Just after my son graduated from White Station High School last spring, he and his buddies took a road trip to Pensacola Beach, Florida. By all accounts it was the classic American rite of passage full of sun and fun, laughs and new memories, and probably more than a little that his mother and I didn’t hear about.
With an eye toward safety, we let him take our minivan instead of the tiny Mazda Protege he’s driven from home to school and work since he was 16. The van allowed him to sit up higher with a better view of the action around him. It also allowed him to carry more friends so fewer vehicles were needed for the trip, though it may have done some permanent damage to this group’s “cool factor.”
While he was away, I drove his car to work and on errands. First, though, I gave it a thorough cleaning — I’ve become somewhat set in my ways as to just how uncluttered my ride should be. The cleanliness I demand now is far from the state my own vehicle was in when I was 18, but with age comes wisdom, and a bit of obsessiveness.
Anyway, Calvin had a mix-CD in his player and I decided to let it play out as I drove around. I was eight tracks in before I recognized a single song or artist. Up until that point, what I heard was a droning sameness that I’m sure many middle-aged ears pick up from the radio (or YouTube or Spotify or wherever it is kids find their music today).
The eighth track was “Moonlight Mile” by the Rolling Stones off their 1971 Sticky Fingers album. Not even a hit like “Brown Sugar” or “Dead Flowers,” it’s a deep cut from the band’s golden years with Mick Taylor on guitar, recorded just down the road in Muscle Shoals, Alabama (and with the great Jim Dickinson in the room). Did Calvin know any of this? Probably not, but the fact that he appreciates the music had me thinking, “Did I do this?”
Did I raise this child into a young man who appreciates the things that might take a little more effort to find? Am I part of making the next generation of music lover, art lover, and, maybe, a creator of something unique himself?
Of course, taste in music isn’t the sole yardstick we hold up to measure our success as parents. There are other things, important things — empathy, choices made, goals they’ve set for themselves, and work ethic, among others.
But still — “Moonlight Mile”? That was a pleasant surprise.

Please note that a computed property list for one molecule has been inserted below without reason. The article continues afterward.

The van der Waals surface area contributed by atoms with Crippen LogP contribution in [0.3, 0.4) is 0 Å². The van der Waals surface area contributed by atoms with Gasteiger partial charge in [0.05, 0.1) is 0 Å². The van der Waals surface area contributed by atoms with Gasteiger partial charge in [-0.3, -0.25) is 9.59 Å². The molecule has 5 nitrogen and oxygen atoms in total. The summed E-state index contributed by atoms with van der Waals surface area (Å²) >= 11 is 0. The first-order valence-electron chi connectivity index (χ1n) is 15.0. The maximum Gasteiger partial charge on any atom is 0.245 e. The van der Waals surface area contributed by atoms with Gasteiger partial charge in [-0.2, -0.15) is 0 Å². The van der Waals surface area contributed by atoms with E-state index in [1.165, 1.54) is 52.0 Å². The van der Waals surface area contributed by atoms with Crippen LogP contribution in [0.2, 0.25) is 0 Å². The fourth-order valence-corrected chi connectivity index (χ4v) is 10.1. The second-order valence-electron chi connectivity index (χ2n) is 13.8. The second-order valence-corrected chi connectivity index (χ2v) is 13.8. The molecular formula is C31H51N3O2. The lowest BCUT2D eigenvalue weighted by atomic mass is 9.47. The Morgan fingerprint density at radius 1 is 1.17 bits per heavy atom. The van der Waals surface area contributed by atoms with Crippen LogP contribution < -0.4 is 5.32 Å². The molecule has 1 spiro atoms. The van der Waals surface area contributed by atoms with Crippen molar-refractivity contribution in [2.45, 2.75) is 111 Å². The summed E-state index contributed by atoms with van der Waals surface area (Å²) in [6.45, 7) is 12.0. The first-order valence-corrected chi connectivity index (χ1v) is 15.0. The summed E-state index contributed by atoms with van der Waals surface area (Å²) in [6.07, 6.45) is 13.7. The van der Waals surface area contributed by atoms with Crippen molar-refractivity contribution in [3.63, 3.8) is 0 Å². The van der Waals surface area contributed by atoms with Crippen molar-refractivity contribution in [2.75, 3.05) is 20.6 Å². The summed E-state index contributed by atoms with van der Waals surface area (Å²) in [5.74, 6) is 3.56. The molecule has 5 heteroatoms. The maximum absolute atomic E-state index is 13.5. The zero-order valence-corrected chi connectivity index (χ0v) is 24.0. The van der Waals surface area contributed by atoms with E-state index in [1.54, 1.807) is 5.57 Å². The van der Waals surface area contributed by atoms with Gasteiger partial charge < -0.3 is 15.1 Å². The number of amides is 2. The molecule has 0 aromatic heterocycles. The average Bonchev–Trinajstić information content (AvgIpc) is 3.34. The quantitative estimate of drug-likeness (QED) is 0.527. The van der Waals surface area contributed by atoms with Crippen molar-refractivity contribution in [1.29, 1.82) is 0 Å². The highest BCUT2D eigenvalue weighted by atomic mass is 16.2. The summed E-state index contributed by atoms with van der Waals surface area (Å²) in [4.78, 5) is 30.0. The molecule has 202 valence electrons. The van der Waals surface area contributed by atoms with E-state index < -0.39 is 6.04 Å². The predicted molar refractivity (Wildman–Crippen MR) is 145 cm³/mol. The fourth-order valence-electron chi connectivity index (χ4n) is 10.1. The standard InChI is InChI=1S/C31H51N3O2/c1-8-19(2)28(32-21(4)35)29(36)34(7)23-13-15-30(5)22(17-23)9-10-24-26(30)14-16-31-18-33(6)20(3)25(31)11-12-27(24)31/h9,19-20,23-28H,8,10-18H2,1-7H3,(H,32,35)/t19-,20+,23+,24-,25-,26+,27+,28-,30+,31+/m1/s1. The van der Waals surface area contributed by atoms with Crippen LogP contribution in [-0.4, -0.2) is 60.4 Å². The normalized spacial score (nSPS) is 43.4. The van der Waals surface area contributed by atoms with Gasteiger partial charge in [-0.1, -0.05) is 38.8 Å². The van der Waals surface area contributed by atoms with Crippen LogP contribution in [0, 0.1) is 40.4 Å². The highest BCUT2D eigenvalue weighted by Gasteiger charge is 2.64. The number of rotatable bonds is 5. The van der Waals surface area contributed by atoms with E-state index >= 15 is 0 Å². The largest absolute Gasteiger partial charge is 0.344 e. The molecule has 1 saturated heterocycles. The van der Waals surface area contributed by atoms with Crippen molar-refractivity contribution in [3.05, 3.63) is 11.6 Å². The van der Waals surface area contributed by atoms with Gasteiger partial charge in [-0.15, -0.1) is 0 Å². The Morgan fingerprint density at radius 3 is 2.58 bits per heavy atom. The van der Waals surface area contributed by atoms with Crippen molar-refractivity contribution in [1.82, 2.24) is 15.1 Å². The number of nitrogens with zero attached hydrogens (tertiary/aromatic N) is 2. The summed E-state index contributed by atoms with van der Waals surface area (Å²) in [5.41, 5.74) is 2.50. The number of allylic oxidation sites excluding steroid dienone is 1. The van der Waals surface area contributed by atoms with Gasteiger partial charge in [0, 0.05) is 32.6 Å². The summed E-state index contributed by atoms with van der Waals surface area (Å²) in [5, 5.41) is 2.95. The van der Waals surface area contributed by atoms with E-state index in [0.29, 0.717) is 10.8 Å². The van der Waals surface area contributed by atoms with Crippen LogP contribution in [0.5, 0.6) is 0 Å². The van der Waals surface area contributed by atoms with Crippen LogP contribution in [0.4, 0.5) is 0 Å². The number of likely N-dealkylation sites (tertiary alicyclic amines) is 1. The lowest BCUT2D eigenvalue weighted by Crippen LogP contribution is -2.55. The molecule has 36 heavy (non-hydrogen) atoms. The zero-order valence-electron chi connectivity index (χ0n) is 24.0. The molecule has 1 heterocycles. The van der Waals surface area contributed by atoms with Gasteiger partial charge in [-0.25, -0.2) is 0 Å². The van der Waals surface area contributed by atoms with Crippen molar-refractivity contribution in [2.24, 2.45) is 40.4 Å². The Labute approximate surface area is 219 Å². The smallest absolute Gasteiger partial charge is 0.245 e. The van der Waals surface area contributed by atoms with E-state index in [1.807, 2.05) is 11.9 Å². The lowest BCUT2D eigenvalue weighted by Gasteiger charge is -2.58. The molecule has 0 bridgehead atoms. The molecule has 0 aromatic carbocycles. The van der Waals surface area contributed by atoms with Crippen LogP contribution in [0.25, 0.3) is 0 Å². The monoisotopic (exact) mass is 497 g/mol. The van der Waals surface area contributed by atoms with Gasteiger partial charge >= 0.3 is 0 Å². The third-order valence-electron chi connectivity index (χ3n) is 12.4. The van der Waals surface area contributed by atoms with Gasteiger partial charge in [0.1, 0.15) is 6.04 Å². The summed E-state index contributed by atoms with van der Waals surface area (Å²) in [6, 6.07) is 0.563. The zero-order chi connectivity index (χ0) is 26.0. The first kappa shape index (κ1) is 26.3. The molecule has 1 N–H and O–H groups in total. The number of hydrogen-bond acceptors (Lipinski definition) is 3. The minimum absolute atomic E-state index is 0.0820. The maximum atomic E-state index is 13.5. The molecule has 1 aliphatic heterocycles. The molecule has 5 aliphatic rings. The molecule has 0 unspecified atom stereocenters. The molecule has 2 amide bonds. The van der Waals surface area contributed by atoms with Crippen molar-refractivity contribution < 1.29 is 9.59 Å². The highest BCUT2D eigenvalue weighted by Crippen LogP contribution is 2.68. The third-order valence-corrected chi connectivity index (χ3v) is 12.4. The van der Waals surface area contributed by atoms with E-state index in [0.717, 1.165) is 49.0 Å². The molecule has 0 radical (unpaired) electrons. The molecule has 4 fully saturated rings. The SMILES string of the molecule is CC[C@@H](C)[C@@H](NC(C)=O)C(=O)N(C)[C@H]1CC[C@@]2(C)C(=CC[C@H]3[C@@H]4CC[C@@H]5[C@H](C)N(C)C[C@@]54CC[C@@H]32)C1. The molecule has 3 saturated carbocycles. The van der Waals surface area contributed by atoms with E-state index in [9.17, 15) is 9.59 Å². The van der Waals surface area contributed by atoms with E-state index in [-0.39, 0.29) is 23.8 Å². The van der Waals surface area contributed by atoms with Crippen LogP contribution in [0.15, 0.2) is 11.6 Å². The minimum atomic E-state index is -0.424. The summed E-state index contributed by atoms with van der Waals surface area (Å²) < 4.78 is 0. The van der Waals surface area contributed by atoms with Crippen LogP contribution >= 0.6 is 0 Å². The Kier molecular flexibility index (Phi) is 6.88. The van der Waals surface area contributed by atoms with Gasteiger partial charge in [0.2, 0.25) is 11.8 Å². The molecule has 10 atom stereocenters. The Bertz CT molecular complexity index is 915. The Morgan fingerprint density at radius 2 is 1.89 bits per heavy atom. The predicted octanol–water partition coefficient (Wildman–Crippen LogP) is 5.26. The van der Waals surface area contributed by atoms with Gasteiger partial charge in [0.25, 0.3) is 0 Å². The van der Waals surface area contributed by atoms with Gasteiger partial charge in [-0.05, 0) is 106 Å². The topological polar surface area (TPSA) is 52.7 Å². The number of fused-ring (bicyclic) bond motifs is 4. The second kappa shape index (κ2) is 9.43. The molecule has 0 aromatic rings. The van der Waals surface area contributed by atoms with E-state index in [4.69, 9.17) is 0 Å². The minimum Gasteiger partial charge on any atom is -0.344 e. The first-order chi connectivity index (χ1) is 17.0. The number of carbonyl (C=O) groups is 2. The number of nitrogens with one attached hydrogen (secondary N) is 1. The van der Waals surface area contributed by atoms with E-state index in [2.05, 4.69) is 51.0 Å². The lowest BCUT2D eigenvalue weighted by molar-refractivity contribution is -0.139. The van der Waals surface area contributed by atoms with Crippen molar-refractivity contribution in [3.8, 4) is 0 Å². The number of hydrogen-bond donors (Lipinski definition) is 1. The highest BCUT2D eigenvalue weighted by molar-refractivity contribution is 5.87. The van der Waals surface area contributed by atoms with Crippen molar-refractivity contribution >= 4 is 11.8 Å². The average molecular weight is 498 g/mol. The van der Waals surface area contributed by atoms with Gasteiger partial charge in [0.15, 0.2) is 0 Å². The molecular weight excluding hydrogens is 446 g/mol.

Just a couple of weeks ago I told him goodbye and sent him off to the University of Oklahoma. I’m thrilled for Calvin and the new challenges he’ll face; it’s the most exciting time in his life. But I can’t help wondering if I’ve done everything I was supposed to do as a father. I helped him with homework and shared my scant knowledge of how a car works. I had “the talk” with him and introduced him to the Marx Brothers (though not on the same day). In conversations around the family dinner table we discussed books, movies, history, and life. And I hope that, through the way my wife and I are raising him and his siblings, and through the way we treat each other, that he’s learned to respect those around him. They’re life lessons, and there is no diploma or GPA for that.
Raising children is a hell of a thing. It’s the single most important thing I’ve ever done. Have I done a good job with Calvin? Time will tell. I have every confidence he’s ready for this next stage in life and maybe, just like with his music choices, I had something to do with it.
Today he’s in Norman, Oklahoma, 480 miles away. That’s about how far he drove to get to the beach with his buddies. But back then he came home a week later, loaded down with stories and exhaustion and dirty laundry. This is more permanent. Semi-permanent, anyway. We don’t expect him to check in when he’s out or to stumble from his room at noon searching for something to eat. He won’t be expected to mow the lawn, pick his shoes up from the dining room floor (after the second or third pleading), or drive his brother to school.
Fall is a time of change. The air cools, the leaves turn, the time goes backwards. Parenting is a constant state of evolution and I’ve experienced so much over 18 years with four children. Much of it has become old-hat, but with this major milestone the memories come rushing back. Calvin may not be expected to mow the lawn, but neither will he be expected to laugh at the funny faces I make or to be there when I return home from work, and he won’t be expected to crawl up into my lap for comfort. Those days are gone.
He’s in another state now, sleeping under strange, strange skies, just about a moonlight mile on down the road.